Oil prices continued to slide on Tuesday as concerns grow about the resurgence of coronavirus cases around the world which could stymie a recovery in oil demand just when Guyana is preparing to export its 4th 1-million-barrel of Liza Crude, set for November.
According to Reuters, brent crude futures were trading down 34 cents, or 0.8%, at $42.28 a barrel by 0903 GMT on Tuesday. U.S. West Texas Intermediate (WTI) crude futures fell 15 cents, or 0.4%, to $40.68.
Coronavirus cases topped 40 million on Monday, according to a Reuters tally, with a growing second wave in Europe and North America sparking various degrees of lockdown measures.
A meeting on Monday of a ministerial panel of the Organization of the Petroleum Exporting Countries (OPEC) and its allies, together known as OPEC+, pledged to support the oil market as concerns grow over soaring coronavirus cases.
Guyana’s Minister of Natural Resources, Vickram Bharrat, told OilNOW in August the country will lift its 4th million-barrel oil cargo in mid-November. So far, Guyana has received around US$150 million in oil sales and royalty from production at the Liza Phase 1 development, with the November lift pending.
“We just have one FPSO out there and…at the end of this year we’ll have close to 200 million US dollars from that one FPSO,” Mr. Bharrat said.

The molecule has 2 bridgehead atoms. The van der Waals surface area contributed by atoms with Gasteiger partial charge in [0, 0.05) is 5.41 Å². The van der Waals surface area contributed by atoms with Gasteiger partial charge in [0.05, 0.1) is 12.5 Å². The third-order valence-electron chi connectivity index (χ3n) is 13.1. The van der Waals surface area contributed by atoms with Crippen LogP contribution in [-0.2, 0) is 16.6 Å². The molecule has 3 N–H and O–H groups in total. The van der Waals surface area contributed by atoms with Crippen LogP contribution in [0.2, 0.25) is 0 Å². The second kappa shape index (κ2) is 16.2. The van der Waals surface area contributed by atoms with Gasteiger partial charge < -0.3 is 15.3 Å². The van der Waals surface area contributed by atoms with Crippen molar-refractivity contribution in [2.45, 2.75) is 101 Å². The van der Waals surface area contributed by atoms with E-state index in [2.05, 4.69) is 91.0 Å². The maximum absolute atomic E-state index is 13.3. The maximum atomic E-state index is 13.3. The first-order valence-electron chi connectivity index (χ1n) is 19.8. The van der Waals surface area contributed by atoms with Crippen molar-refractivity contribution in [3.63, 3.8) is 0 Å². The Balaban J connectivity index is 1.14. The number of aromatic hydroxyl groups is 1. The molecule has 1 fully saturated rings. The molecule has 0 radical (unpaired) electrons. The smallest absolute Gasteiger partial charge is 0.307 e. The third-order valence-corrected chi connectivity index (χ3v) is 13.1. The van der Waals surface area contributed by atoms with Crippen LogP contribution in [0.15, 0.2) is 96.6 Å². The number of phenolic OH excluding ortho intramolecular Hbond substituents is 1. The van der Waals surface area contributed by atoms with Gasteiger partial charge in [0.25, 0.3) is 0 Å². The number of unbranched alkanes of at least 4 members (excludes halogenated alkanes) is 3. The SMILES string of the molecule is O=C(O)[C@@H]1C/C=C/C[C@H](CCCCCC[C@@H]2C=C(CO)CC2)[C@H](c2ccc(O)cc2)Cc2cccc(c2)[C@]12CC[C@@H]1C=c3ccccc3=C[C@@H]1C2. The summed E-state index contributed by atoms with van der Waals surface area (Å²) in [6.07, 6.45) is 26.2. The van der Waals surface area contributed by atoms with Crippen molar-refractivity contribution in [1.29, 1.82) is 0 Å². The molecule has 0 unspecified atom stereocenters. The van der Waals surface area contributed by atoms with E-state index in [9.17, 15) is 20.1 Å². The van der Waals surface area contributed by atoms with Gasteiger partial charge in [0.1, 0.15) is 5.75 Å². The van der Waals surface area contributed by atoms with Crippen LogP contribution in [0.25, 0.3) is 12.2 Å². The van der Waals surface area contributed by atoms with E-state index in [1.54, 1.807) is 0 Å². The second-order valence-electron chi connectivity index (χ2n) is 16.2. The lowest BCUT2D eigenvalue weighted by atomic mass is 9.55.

But the revenue Guyana receives from the 4th lift will be highly dependent on how big of an impact the second virus wave has on oil demand.
Reuters said for now, OPEC+ is sticking with a deal to curb output by 7.7 million barrels per day (bpd) to the end of the year and then increasing production by 2 million bpd in January.
“Monday’s JMMC meeting failed to match market hopes of scrapping the planned output rise in January amidst an increasingly precarious demand environment,” JBC Energy was quoted as saying by Reuters.
OPEC watchers, including analysts from U.S. bank J.P. Morgan, have said that a weak demand outlook could prompt OPEC+ to delay the reduction in curbs.
“Demand recovery is uneven … Today this process has slowed down because of a second coronavirus wave but has not yet fully reversed,” Russian Energy Minister Alexander Novak told the JMMC meeting.
Meanwhile, OPEC member Libya, which is exempt from the cuts, is ramping up production after armed conflict shut almost all of the country’s output in January.
Output from its biggest field, Sharara, resumed on Oct. 11 and is now at about 150,000 bpd, about half its capacity, two industry sources told Reuters.
Another 70,000-bpd oilfield is expected to restart on Oct. 24.